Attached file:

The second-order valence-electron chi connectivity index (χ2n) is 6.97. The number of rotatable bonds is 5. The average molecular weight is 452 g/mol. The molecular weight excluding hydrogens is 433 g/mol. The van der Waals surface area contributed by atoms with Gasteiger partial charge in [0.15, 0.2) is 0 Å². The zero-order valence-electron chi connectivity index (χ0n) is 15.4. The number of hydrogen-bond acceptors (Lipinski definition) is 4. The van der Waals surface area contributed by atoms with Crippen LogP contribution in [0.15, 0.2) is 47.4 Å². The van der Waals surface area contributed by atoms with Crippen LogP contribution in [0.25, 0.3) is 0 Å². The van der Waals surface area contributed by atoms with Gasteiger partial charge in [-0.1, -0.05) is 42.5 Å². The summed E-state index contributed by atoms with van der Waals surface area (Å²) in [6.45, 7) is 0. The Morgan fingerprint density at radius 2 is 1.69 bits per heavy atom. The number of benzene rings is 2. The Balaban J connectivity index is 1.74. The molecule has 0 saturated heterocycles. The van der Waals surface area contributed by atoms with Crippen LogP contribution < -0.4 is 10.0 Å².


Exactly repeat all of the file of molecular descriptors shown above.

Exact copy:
The second-order valence-electron chi connectivity index (χ2n) is 6.97. The number of rotatable bonds is 5. The average molecular weight is 452 g/mol. The molecular weight excluding hydrogens is 433 g/mol. The van der Waals surface area contributed by atoms with Gasteiger partial charge in [0.15, 0.2) is 0 Å². The zero-order valence-electron chi connectivity index (χ0n) is 15.4. The number of hydrogen-bond acceptors (Lipinski definition) is 4. The van der Waals surface area contributed by atoms with Crippen LogP contribution in [0.15, 0.2) is 47.4 Å². The van der Waals surface area contributed by atoms with Crippen LogP contribution in [0.25, 0.3) is 0 Å². The van der Waals surface area contributed by atoms with Gasteiger partial charge in [-0.1, -0.05) is 42.5 Å². The summed E-state index contributed by atoms with van der Waals surface area (Å²) in [6.45, 7) is 0. The Morgan fingerprint density at radius 2 is 1.69 bits per heavy atom. The number of benzene rings is 2. The Balaban J connectivity index is 1.74. The molecule has 0 saturated heterocycles. The van der Waals surface area contributed by atoms with Crippen LogP contribution < -0.4 is 10.0 Å².